On the 21st of August 2011 the relics installation ceremony took place in St Anthony’s Parish Church in Krynica-Zdrój. Those were the relics of Blessed Father Beyzym, the Jesuit and Great Pole, who devoted his life serving the poor, miserable and scorned - the lepers of Madagascar. At the request of the Priest Prelate Father Jan Wnęk, the relics were brought by Father Czesław Henryk Tomaszewski SJ. In his sermon during the Mass, Father Tomaszewski talked about the life and work of Blessed Father Beyzym, a gentile and humble missionary, a man with a big heart, a modest “Servant of lepers”.
A JESUIT TEACHER AND MISSIONARY ON MADAGASCAR
Jan Beyzym was born on the 15th of May 1850 in the inhabited locality of Beyzymy Wielkie, Volyn (now a province in the north-western Ukraine). He was the oldest of five children of Jan Beyzym Senior and Olga Beyzym Stadnicka. When he was 22, he joined the Society of Jesus. Before studying in Cracow, he spent his novitiate in Stara Wieś near Brzozów. He was ordained on the 26th of July 1881. The following years Father Beyzym spent in Ternopil and Chyriv boarding schools working as a teacher. However, he craved something more for himself and in 1898, being 48 years old, he left for Madagascar to serve the lepers.
After coming to Madagascar, Father Beyzym worked at Ambahivoraka asylum, located not far from the country capital. In one of his letters he described his first impressions of Madagascan reality: ”On my way there I thought that I might find at least some kind of a hospital, but I found only adversity and nothing else.” In the same letter he continues that it was a “den not good enough even for the dogs.” About 150 people lived in dilapidated barracks, which were divided into doghouses without windows, floors and must-haves. During the rainfall season the barracks rained in and people just lived in the mud.
LEPROSARIUM IN MARANA
From the very first moment of his arriving at the leper asylum, Father Beyzym tried to help the poor souls, tried to alleviate their sufferings as much as possible. He asked alms wherever he could to save them from starvation death. He served them. And again, his heart craved something more. He decided to build a proper, a real leprosarium, where the lepers could find a shelter and necessary care.
The leprosarium was opened in 1911 in Marana not far from Fianarantsoa. The 100th year anniversary of its functioning was celebrated on the 16th of August 2011. The leprosarium was built due to Father Beyzym’s fellow countrymen generous money assistance. The offerings were often very modest, but the leprosarium, where hundreds, even thousands of lepers found necessary help, was constructed thanks to those ‘‘widow’s mites”. People, who were treated in their communities worse than animals, not only soothed their pain in Marana, but also recovered their human dignity, rediscovered joy and sense of life, the hope for the better future.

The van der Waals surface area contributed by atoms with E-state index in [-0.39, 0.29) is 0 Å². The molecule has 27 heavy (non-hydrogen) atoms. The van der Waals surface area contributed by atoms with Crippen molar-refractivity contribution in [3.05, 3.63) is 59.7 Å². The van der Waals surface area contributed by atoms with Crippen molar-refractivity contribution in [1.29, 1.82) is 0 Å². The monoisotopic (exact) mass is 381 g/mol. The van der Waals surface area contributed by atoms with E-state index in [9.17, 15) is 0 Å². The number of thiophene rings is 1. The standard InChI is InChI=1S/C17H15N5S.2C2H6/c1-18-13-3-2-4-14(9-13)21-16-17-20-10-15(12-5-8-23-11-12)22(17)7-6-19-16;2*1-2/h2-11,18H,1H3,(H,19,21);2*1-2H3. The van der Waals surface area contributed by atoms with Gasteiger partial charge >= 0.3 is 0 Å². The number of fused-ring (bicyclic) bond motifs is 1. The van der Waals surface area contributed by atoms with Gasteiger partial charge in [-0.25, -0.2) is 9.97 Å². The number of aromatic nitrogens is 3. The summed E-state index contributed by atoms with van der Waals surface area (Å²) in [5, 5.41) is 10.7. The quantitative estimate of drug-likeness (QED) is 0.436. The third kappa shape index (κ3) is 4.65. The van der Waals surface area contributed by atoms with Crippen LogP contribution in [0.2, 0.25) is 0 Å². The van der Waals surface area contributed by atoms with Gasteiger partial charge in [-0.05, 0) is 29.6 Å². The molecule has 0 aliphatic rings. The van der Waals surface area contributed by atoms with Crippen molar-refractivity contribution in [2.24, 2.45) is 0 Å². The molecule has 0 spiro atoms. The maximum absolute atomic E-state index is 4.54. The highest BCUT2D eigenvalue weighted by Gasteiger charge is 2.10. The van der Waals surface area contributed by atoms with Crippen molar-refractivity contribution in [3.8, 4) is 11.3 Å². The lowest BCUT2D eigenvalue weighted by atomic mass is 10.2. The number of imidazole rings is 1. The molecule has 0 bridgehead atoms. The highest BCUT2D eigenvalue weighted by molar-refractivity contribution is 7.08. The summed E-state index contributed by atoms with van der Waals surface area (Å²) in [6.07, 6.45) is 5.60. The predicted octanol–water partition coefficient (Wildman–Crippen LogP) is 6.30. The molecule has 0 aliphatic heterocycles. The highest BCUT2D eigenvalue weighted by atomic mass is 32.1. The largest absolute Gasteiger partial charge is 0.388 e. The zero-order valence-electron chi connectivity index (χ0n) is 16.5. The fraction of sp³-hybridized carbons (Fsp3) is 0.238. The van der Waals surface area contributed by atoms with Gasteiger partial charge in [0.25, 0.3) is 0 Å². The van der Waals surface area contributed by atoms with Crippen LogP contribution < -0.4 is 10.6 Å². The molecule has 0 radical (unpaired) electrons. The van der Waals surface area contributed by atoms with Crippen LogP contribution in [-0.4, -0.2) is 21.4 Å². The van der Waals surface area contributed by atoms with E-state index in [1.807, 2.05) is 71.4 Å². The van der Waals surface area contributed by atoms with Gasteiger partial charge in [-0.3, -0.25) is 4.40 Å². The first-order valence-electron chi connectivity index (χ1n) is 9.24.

Father Beyzym’s former patients from Ambahivoraka came to Marana leprosarium after they heard that it was opened. In the awful heat of the day, on their aching, sore feet, they covered 400 km. having neither place to sleep nor food to eat. Being asked why they decided to take up such a burdensome journey, they said that they were given rice and meat in the government asylum, but “what good is that if your body is sated, yet the soul hurts, as it neither can pray there nor live as Catholic”.
Father Beyzym understood the commandment of love of God and neighbor very well. For the love of Jesus he tried to help his “black birds”, the way he called his patients, taking care of their sore bodies and providing spiritual care. Numbers of people doomed to slow lonely death in consequence of the illness, misery, deprivation were rescued in Marana owing to him.
FATHER BEYZYM’S WORK
Shortly after the leprosarium was opened, Father Beyzym fell ill. He died on the 12th of October. Before he died, he asked the confrere, who looked after him during his illness, to go in his name and apologize to the lepers for everything he could have done to upset or hurt them. The patients responded to that with the burst of cry. Madagascar newspapers wrote after Father’s death that he loved the work that even criminals were not sentenced to with all his heart.
On August 18, 2002 Pope John Paul II beatified Father Beyzym on Kraków Błonie. Holy Father stated in his beatification homily that “the desire to administer charity led Blessed Father Beyzym […] to far away Madagascar, where for the love of God he devoted his life to the lepers. Day and night he humbly served those who were casted out of the society. By his deeds of mercy to the scorned and miserable he bore the exceptional witness to the Gospel”.
The leprosarium in Marana and the example of Father’s life will be remembered in generations. A modest missionary from Madagascar, the lepers’ Servant, Blessed Father Beyzym will be our advocate at the throne of God, the ensample of humbleness, chasteness and trust to Devine Providence. We are used to complaining about the everyday difficulties and troubles. We feel sometimes as if carrying our cross is beyond our human strength. Yet, Father Beyzym called his sufferings only “the tiniest chip of the Lord’s cross”
Relics installed in St. Antony’s Parish Church in Krynica-Zdrój are a great reminder of the testimony of the love of neighbor and the inspiration to follow Father Beyzym’s example.
Let us ask him to be our advocate, to teach us to follow him in serving the lonely, skeptical, searching, lost and poor. “This road does not lead to sufferings and death, but through the suffering, self-denial, sacrifice and even death leads to Our Lord’s Kingdom”, - said Father Czesław Henryk Tomaszewski in his sermon. Everybody, who serves Jesus Christ in others, at the end of his life will hear: “Well done, good and faithful servant, enter thou into the joy of thy lord”.(Matthew 25:21)